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Girls Basketball: Transfer student Dana Goularte making a big impact at South Kitsap
Free agency does not exist in high school.
Instead, coaches hope for significant development in the offseason and a sophomore or two that can make an impact.
South Kitsap’s girls basketball team received some of that as it opened its season with an 8-0 record — its best start in more than a decade.
But a significant part of the strong start has come from 5-foot-11 wing Dana Goularte, a junior transfer from Life Christian Academy in Tacoma. Goularte is second on the team averaging 13.6 points per game, but her greatest impact might be on the defensive end. She averages 9.5 rebounds and 3.4 steals per game.
The latter number is not a misprint. Goularte is the basketball equivalent of an aggressive base stealer. Any time she sees an opportunity to poke the ball away from an offensive player, Goularte takes the chance.
It is a risk and reward system — particularly on the perimeter.
“It’s all about quickness and anticipation,” she said. “You have to be a step ahead of everyone else. If you’re on that night, take as many risks as you can.”
Goularte has stolen the ball several times out there, which often have led to uncontested layups. But missed opportunities have resulted in additional fouls and sometimes have given the opposition five-on-four situations when Goularte has over-pursued.
“Sometimes I get burnt going after a steal,” she said.
But South coach Mark Lutzenhiser is willing to accept that in a defensive system that often extends and pressures opponents.
“She has some abilities that are very hard to teach and coach,” he said. “She has a knack for sensing what another player can do at times. Sometimes I’m looking one way and she’s already stolen the ball.”
Goularte’s addition has helped the Wolves, who finished 15-13 and advanced to the state tournament last season for the first time since 2000, overcome several losses. Only point guard Kelsey Callaghan, forward Danielle Stewart and wing Molly Werder returned from that team.
“The chemistry part is really important,” Lutzenhiser said. “She gets along really well with the rest of the team. She’s got a wonderful personality.”
Goularte said she transferred because her brother, Michael, is a sophomore at Washington State University, which essentially put her parents in the position of “paying for two colleges. I just thought it was better for my parents financially to send me here.”
As far as culture shock is concerned, it might as well have been the difference between high school and college. According to the Washington Interscholastic Activities Association’s latest numbers, South's student body stands at 2,335 students between 10th and 12th grade — Life Christian has 157.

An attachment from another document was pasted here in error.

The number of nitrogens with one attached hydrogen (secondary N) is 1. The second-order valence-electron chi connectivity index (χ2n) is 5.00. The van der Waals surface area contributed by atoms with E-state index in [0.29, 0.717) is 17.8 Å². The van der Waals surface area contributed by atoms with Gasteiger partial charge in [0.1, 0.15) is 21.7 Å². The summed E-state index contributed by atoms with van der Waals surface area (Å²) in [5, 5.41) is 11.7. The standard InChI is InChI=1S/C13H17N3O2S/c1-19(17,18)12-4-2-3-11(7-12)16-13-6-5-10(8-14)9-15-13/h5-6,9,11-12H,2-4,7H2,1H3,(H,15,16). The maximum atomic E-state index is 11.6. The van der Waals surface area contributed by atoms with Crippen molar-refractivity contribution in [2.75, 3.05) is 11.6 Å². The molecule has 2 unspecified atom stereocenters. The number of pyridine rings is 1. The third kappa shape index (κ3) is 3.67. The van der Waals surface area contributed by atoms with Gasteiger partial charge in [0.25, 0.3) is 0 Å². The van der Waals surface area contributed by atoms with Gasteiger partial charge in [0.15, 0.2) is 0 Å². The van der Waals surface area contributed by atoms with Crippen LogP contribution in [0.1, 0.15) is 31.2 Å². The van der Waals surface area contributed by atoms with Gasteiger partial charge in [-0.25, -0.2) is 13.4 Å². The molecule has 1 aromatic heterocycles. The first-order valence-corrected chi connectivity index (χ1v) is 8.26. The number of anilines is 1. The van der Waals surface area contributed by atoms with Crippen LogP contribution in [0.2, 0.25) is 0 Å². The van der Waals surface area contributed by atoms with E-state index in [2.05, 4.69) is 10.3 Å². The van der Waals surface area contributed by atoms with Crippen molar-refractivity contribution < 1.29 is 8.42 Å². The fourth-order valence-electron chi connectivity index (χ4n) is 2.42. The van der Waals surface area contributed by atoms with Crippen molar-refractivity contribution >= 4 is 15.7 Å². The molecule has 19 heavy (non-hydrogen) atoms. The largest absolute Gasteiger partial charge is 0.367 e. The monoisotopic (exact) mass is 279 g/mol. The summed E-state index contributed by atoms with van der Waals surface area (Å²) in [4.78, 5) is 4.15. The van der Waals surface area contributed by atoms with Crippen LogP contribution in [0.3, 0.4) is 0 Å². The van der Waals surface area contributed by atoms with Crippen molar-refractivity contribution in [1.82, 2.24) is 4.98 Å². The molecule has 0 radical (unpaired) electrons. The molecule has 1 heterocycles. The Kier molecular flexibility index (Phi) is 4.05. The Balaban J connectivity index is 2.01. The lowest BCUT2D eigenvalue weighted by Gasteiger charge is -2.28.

“I was really nervous coming here,” Goularte said. “I wondered if I would be able to step my game up.”
Even with her soccer commitments — she plays for Harbor FC and was a centerback as South reached the Class 4A state tournament — Lutzenhiser said Goularte was able to practice part time with the team during the summer.
“What you see is what you get with her, and the kids and coaching staff enjoy that,” he said. “She’s got a great attitude and outlook.”
Lutzenhiser, who coached at Bellingham, Wenatchee, Issaquah and Sequim before becoming the coach at South last season, said Goularte is the first transfer student he has had to come in and contribute during his career.
He said that has been significant for a team that has been plagued by injuries. Werder, a senior who averaged a team-best 10.2 points per game last season, is out indefinitely with a knee ailment. Another player who was projected to start, sophomore guard Jackie Steiger, has not played this season because of a foot injury and Lutzenhiser is not sure if she will return by the end of the season. And sophomore forward Taylor Sunkel likely will miss the rest of the season after undergoing surgery on her left shoulder.
Goularte might join them in the operating room someday — as an anesthesiologist. Both of her parents work at the St. Joseph Medical Center in Tacoma. She hopes to parlay a basketball scholarship into studying that field in college.
Lutzenhiser has no doubt that Goularte can achieve her goals if she continues working toward them. He said her combination of athleticism and size could allow Goularte to “play at a lot of different levels” collegiately.
For now, Goularte is just focused on basketball season. She wants to help the Wolves return to state for a second consecutive season and win their first Narrows League Bridge Division title since 2000-01.
“I feel like we have so much potential,” she said. “We have a good future ahead of us. I’m really excited to see what happens.”